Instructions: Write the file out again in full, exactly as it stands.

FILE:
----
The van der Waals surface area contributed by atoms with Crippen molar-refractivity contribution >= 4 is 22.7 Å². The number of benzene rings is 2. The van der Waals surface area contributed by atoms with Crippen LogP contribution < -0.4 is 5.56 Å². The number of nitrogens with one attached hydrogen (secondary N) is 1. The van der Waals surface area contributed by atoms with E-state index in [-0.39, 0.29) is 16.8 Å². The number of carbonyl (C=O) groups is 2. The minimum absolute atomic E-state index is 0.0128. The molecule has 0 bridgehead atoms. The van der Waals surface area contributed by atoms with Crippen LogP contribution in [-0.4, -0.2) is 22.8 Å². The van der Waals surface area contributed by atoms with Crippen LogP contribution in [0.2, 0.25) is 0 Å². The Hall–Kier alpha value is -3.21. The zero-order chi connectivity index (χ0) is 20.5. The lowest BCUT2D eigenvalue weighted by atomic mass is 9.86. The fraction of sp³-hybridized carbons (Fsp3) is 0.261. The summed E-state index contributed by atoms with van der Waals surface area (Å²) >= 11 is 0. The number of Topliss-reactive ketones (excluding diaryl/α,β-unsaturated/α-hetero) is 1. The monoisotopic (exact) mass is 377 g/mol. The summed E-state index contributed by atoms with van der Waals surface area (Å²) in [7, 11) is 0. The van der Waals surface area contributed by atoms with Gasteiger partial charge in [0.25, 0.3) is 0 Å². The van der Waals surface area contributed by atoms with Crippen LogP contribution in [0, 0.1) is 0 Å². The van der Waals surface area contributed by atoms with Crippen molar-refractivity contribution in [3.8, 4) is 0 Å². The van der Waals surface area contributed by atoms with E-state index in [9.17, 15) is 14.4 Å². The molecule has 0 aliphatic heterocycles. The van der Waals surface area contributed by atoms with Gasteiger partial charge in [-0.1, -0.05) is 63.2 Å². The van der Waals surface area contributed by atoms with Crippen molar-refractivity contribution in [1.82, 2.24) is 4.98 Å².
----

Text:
The van der Waals surface area contributed by atoms with Crippen molar-refractivity contribution >= 4 is 22.7 Å². The number of benzene rings is 2. The van der Waals surface area contributed by atoms with Crippen LogP contribution < -0.4 is 5.56 Å². The number of nitrogens with one attached hydrogen (secondary N) is 1. The van der Waals surface area contributed by atoms with E-state index in [-0.39, 0.29) is 16.8 Å². The number of carbonyl (C=O) groups is 2. The minimum absolute atomic E-state index is 0.0128. The molecule has 0 bridgehead atoms. The van der Waals surface area contributed by atoms with Crippen LogP contribution in [-0.4, -0.2) is 22.8 Å². The van der Waals surface area contributed by atoms with Crippen LogP contribution in [0.2, 0.25) is 0 Å². The Hall–Kier alpha value is -3.21. The zero-order chi connectivity index (χ0) is 20.5. The lowest BCUT2D eigenvalue weighted by atomic mass is 9.86. The fraction of sp³-hybridized carbons (Fsp3) is 0.261. The summed E-state index contributed by atoms with van der Waals surface area (Å²) >= 11 is 0. The number of Topliss-reactive ketones (excluding diaryl/α,β-unsaturated/α-hetero) is 1. The monoisotopic (exact) mass is 377 g/mol. The summed E-state index contributed by atoms with van der Waals surface area (Å²) in [7, 11) is 0. The van der Waals surface area contributed by atoms with Gasteiger partial charge in [0.25, 0.3) is 0 Å². The van der Waals surface area contributed by atoms with Crippen LogP contribution in [0, 0.1) is 0 Å². The van der Waals surface area contributed by atoms with Crippen molar-refractivity contribution in [3.8, 4) is 0 Å². The van der Waals surface area contributed by atoms with E-state index in [9.17, 15) is 14.4 Å². The molecule has 0 aliphatic heterocycles. The van der Waals surface area contributed by atoms with Gasteiger partial charge in [-0.1, -0.05) is 63.2 Å². The van der Waals surface area contributed by atoms with Crippen molar-refractivity contribution in [1.82, 2.24) is 4.98 Å².